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Five of the key dependent variables were measured at both the first and
second testing sessions: basic political knowledge, interest in the legis
lature, attitude toward the legislators, political efficacy, and reading
legislature news in the newspapers. The interrelationships among the experi
mental group change scores on these variables help determine intervening con
ditions which facilitate the impact of the program series on viewers. Below
are the correlations among the Tl - T2 gain scores for the 176 subjects exposed to the programs who completed all three questionnaires :
These findings indicate that gains in interest and attitude play the
most important role in producing changes on the other variables. Speculative causal inferences will be discussed in the final portion of this report.
Self-Report Reactions to Program Viewing
After viewing the final video tape presentation of "Today in the Legislature," the experimental subjects completed a one-page evaluation sheet
which probed their reactions to the program series. Table 7 presents the
questions and distribution of responses.
Experimental Group Self-Report Reactions to Program Tape Series
In general, did you find the programs dull or interesting?
In the shows, what things did you see that were most interesting?
0 % other issues
16 debates, arguments
What kinds of things did you learn most about? (open ended)
If you had a chance, would you like to see any more of these in school?
Have you talked about these programs with anyone outside of school?
N=284 students who viewed program tapes and completed post-experimental
The students were not overly ench an ted with the television coverage of the legislature. Only 12% found the programs "interesting," while twice as many felt that the shows were "dull." The majority fell into the "in between" category. Nevertheless, three-fifths said they would like to watch more of the programs in school.
Predictably, the 18-year-old rights issue attracted the most interest.
The general debates and arguments were interesting to about one-fifth of the sample, but were identified as dull by one-eighth of the subjects. Almost
half cited the process of debate and argumentation as the element of the ser
ies that they "learned most about." Most students reported learning some
thing from the viewing experience: almost one-fourth felt that they "learned
a lot" and three-fifths selected the "learned a little" category. The series
stimulated three-fourths of the sample to discuss the programs outside of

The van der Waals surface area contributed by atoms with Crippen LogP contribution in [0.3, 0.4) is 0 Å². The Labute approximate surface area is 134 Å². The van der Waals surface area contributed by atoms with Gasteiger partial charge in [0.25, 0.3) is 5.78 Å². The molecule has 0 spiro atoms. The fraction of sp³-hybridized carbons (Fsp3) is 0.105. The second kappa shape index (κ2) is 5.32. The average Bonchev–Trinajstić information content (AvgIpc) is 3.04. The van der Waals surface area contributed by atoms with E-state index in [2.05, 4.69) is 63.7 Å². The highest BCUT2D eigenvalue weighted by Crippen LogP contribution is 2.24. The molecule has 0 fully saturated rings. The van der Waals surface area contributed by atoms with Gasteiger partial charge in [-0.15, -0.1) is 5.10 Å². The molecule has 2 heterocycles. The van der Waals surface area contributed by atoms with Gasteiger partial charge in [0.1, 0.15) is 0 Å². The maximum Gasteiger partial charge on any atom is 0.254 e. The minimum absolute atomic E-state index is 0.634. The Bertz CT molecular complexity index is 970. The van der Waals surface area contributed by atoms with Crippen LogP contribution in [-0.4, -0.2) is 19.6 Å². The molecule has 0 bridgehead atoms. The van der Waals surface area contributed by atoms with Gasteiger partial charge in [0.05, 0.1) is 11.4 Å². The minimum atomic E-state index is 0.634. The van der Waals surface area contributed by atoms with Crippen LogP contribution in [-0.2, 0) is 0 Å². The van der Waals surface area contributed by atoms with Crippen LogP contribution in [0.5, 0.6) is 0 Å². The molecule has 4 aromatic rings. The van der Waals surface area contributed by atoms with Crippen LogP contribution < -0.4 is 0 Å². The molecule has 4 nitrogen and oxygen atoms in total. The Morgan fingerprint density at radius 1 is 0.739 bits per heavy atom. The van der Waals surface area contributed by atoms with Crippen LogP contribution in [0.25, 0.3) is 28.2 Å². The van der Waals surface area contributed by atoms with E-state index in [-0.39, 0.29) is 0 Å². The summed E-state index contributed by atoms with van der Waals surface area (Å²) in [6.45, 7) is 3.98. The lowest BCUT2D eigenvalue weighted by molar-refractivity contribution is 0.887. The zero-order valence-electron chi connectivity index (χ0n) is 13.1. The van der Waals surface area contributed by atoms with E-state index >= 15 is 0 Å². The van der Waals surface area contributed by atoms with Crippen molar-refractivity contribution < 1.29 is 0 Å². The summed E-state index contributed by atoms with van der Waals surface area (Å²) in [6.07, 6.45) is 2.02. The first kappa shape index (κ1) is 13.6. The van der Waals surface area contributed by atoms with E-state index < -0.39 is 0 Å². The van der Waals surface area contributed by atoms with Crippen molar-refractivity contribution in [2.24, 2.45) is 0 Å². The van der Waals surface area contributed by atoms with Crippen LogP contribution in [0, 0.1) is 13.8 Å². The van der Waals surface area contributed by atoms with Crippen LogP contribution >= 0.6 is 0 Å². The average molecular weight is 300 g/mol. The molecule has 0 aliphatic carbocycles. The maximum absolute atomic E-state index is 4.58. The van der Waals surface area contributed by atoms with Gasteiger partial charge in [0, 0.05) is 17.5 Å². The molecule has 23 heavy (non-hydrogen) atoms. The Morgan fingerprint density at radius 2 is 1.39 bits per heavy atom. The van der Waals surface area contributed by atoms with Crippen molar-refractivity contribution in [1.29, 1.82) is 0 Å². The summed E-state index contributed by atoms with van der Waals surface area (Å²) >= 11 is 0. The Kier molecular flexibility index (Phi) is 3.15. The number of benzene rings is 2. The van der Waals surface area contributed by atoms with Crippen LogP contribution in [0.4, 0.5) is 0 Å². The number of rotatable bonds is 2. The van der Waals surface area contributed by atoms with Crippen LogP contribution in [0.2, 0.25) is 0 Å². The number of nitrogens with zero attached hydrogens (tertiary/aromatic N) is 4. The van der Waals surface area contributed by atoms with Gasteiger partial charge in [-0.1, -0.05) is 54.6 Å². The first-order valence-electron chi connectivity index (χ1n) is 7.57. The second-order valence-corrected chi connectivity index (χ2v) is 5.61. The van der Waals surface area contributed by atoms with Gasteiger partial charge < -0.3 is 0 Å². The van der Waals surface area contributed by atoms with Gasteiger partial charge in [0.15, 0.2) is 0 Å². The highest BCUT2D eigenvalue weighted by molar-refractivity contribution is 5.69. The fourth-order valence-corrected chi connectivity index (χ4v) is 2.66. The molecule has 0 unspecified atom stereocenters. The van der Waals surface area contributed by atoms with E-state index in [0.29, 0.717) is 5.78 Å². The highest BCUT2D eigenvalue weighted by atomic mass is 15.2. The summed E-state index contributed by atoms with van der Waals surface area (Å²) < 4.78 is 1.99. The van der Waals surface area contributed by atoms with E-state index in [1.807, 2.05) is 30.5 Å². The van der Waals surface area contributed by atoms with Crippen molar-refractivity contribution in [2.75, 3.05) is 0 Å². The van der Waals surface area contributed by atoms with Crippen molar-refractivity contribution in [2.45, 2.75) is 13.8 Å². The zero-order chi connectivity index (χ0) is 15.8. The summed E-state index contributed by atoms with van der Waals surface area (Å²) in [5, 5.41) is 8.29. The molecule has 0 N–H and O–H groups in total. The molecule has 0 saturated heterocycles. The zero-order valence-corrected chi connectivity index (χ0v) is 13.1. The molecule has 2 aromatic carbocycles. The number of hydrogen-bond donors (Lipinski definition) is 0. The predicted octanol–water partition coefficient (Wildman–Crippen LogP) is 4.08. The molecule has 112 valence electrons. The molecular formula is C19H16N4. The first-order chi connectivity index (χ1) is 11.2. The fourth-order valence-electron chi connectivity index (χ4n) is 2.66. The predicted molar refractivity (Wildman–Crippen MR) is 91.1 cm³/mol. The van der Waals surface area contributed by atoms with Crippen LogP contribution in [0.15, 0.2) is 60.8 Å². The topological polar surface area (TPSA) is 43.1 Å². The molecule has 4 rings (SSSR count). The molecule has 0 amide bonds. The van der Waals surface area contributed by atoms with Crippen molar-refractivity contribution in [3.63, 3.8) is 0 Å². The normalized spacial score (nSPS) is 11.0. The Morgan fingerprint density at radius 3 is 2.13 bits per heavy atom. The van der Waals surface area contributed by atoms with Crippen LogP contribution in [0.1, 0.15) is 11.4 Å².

school, mainly with parents and peers.
The key variable of program attractiveness (along the interesting-dull dimension) was subjected to more extensive analyses. Table 8 shows that
older students were more interested in the program series than younger stu
dents. Student characteristics such as race, sex, socio-economic status,
and scholastic ability had little impact on interest in the television tapes.
Subjects originally most interested in the legislature tended to find the
programs more interesting. No other antecedent factors (media use, discus
sion, attitudes, or knowledge ) were related to the interesting-dull evalu
Considering program attractiveness as an independent variable, Table 8
shows that subjects who found the series interesting increased their inter
est in the legislature itself. Favorable attitude change toward the
Experimental Group Correlates of Post-Viewing Program Interest Ratings
N=176 students who viewed program tapes and completed questionnaires at
all three sessions.
sociations for talking with parents and talking with friends were stronger
than were the Tl correlations. Unexpectedly, interest value ratings were unrelated to subsequent home viewing of public television coverage of the legislature. In another surprising finding, those who found the programs dull learned virtually the same amount on the knowledge indices as subjects
who rated the programs as interesting.
SUMMARY AND DISCUSSION
Let us begin this concluding section by summarizing what appear to be the key findings in this study. The myriad and complex analyses in the preceding section support the following tentative generalizations:
Exposure to the television public affairs series in the classroom fa
1. Interest in the political system, an interest which emerged immediately after exposure to the series, and which persisted for an additional month, at least. This interest was found especially among the younger and black viewers. It increased among those with initially high
interest, among those who had more initial belief in the efficacy of the
political system, and among those who generally did more interpersonal
talking about politics. This accelerated level of political interest also
appeared to spur positive increments in other political socialization
2. with friends.
Interpersonal discussion about politics with parents and
Although somewhat more delayed in emerging, higher levels
of interpersonal political interaction persisted at the delayed test wave,
and were a clear effect of the series exposure. More political talking